Author Stephen King: Right-Wing 'Hate' of Obama Is Like Anger That Led to JFK's Murder

According to Stephen King, conservative "hate" of Barack Obama is similar to the anger that led to the assassination of John Kennedy. Appearing on Friday's Hardball to promote "11/22/63," his new novel, the author compared, "Here is where hate will get you eventually. This is what happens. Finally, it's the barrel of a gun."

Discussing his book, a work of historical fiction about stopping JFK's murder, King asserted, "And also, there's also been this sort of atmosphere of real hate and obstructionism that surrounded both men." He continued, "So, I began to think history repeats itself and at that point I thought to myself, 'You know I really would like to write this book.'" It took liberal anchor Chris Matthews to point out the obvious: Lee Harvey Oswald was no conservative.

Matthews explained, "Yeah, but it was a communist sympathizer. It was Lee Harvey Oswald, a man of the most extraordinary left by our standards who killed him. So, how do you put that together with the right-wing mood of Dallas?"

King dodged, "...But the fact is Oswald's communist tendencies were basically the outgrowth of a disturbed mind."

It's odd that Matthews would challenge King on this point. On October 28, 2011, he made almost exactly the same argument, saying of JFK on November 22, 1963, "[Kennedy] was living the life of an American politician, trying to figure things out politically, trying to figure out what was in the water down there in Dallas that made some people so viciously right-wing. An hour later, he was gone."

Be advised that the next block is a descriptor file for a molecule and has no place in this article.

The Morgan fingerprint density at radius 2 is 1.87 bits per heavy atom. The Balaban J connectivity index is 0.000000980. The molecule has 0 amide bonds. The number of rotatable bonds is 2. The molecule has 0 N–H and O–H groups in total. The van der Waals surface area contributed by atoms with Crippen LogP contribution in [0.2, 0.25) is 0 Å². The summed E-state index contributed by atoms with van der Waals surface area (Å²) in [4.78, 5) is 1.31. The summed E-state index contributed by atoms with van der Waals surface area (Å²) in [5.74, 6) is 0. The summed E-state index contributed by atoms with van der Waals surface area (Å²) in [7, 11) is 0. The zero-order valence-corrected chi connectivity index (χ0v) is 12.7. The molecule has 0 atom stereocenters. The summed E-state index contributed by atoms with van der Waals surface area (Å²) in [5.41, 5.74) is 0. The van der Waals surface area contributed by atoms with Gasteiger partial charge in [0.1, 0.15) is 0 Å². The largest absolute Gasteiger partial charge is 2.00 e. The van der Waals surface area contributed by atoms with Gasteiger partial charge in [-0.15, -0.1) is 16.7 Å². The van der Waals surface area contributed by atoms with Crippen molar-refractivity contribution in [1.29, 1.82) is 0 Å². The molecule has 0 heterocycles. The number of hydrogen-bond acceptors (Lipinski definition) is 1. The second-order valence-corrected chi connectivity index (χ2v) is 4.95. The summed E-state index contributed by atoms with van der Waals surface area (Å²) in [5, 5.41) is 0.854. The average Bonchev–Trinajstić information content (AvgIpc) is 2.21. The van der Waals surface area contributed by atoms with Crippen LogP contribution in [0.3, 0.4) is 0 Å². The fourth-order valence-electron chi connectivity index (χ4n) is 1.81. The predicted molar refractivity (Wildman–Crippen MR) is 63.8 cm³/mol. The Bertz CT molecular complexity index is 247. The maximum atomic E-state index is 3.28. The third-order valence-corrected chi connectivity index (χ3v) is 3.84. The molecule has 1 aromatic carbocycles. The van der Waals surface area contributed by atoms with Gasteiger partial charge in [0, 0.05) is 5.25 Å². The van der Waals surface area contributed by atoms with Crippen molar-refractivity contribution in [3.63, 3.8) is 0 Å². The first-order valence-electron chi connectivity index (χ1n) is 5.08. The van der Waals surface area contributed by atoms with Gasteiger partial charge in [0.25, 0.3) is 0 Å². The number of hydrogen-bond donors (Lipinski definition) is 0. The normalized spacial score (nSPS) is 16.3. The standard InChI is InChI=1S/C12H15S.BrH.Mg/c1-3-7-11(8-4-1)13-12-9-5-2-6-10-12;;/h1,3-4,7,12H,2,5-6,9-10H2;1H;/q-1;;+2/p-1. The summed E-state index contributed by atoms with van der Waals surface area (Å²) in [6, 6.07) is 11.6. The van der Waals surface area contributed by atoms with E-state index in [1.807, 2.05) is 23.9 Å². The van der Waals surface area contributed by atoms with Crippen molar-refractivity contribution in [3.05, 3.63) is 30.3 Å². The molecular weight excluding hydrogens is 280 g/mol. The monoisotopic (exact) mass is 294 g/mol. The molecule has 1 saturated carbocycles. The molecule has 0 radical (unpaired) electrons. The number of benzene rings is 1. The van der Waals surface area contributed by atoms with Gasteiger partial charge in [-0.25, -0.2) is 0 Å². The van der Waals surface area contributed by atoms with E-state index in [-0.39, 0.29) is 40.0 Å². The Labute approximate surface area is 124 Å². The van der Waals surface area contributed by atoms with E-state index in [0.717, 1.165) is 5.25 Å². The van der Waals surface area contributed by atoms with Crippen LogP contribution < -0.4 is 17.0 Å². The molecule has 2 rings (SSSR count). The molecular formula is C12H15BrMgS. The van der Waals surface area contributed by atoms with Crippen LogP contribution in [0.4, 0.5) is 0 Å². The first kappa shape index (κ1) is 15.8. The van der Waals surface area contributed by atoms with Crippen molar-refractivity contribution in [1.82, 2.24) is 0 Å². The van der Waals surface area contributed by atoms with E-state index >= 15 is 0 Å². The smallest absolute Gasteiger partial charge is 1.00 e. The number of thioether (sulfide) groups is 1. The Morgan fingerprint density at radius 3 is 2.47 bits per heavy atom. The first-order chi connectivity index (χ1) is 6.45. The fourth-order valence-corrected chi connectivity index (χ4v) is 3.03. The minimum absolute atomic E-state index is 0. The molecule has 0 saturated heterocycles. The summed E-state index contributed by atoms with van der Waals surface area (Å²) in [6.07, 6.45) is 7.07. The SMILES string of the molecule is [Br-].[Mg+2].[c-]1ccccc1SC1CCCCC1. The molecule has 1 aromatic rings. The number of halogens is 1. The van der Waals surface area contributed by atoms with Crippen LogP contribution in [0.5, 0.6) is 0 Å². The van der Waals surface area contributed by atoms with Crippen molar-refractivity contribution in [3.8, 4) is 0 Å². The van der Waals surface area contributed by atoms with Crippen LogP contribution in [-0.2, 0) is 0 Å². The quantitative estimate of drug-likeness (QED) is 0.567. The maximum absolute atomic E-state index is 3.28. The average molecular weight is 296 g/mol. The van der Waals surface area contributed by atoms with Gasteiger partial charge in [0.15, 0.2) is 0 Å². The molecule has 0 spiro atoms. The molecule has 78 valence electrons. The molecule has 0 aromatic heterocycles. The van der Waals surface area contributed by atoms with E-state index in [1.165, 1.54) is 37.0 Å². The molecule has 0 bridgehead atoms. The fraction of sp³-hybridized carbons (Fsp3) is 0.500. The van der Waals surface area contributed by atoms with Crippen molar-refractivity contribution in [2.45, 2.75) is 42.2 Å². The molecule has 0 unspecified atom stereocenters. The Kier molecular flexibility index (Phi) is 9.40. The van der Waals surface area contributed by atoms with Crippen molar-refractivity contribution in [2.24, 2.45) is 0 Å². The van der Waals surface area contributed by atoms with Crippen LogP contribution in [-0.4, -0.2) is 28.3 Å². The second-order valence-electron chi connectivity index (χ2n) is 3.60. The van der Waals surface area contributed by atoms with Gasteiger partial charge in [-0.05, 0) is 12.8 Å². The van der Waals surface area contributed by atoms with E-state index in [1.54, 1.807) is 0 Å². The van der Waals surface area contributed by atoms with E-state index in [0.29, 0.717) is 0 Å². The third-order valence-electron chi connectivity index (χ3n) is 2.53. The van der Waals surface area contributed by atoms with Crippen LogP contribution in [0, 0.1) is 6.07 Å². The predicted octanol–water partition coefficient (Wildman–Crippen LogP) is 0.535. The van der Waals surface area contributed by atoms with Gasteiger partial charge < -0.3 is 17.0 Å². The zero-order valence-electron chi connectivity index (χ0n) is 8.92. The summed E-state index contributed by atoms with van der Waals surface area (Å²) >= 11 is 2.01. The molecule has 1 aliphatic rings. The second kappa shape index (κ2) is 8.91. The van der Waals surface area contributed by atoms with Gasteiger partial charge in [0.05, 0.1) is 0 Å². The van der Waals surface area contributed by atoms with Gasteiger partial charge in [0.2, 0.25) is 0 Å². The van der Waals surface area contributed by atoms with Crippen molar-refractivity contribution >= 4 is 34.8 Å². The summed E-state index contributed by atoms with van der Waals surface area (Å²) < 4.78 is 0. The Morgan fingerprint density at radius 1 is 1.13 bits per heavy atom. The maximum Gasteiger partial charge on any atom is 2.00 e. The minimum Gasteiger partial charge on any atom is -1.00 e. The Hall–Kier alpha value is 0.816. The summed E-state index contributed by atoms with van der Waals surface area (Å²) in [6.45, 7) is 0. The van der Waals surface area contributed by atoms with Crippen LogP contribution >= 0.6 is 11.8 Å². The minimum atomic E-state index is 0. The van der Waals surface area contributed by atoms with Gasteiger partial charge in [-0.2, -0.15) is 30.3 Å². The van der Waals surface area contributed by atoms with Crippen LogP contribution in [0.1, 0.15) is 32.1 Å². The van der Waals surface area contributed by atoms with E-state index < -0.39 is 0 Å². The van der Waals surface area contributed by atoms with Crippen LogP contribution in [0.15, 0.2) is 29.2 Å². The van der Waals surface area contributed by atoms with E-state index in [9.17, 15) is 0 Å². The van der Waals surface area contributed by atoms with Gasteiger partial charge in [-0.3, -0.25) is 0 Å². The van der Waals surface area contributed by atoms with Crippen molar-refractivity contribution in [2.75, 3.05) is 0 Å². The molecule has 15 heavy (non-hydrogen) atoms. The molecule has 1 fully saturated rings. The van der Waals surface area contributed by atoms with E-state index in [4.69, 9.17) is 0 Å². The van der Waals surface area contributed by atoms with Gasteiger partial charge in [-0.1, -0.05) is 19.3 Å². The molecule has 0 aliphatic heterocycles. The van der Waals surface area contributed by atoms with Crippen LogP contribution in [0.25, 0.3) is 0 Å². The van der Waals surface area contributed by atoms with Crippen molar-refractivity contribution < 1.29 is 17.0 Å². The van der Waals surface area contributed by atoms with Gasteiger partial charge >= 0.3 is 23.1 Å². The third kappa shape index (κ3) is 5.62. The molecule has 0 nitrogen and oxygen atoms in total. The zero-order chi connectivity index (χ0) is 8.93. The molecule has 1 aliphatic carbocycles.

King made a similar point on the November 8 Today.

A transcript of the November 11 exchange can be found below:


STEPHEN KING: And I started to think about it again in 2008, because there are a lot of parallels between John F. Kennedy and Barack Obama: The age. They're both young politicians. They both spent a short time in the Senate. They both have beautiful wives. They both have beautiful kids. And also, there's also been this sort of atmosphere of real hate and obstructionism that surrounded both men. So, I began to think history repeats itself and at that point I thought to myself, "You know I really would like to write this book." And one of the things I that I'd kinda like to say is "Here is where hate will get you eventually. This is what happens. Finally, it's the barrel of a gun."

CHRIS MATTHEWS: Yeah, but it was a communist sympathizer. It was Lee Harvey Oswald, a man of the most extraordinary left by our standards who killed him. So, how do you put that together with the right-wing mood of Dallas?

KING: Well, it's certainly a contrast between the mood, and I think a lot of people in Dallas assumed at the time that it was somebody right-wing or that it was somebody associated with the CIA, or this, that and the other thing, but the fact is Oswald's communist tendencies were basically the outgrowth of a disturbed mind. He was somebody who wanted to be famous. When he and Marina flew back to the United States- well, they came back on a ship, but they flew from New Jersey to Fort Worth to be with Lee's brother Robert, he told Marina all the things that they were supposed to say when they were greeted at the airport by throngs of reporters. And when nobody showed up, he was a really unhappy camper. He was a fame junky.

Scott Whitlock
Scott Whitlock
Scott Whitlock is the senior news analyst for the Media Research Center and a contributing editor for NewsBusters.org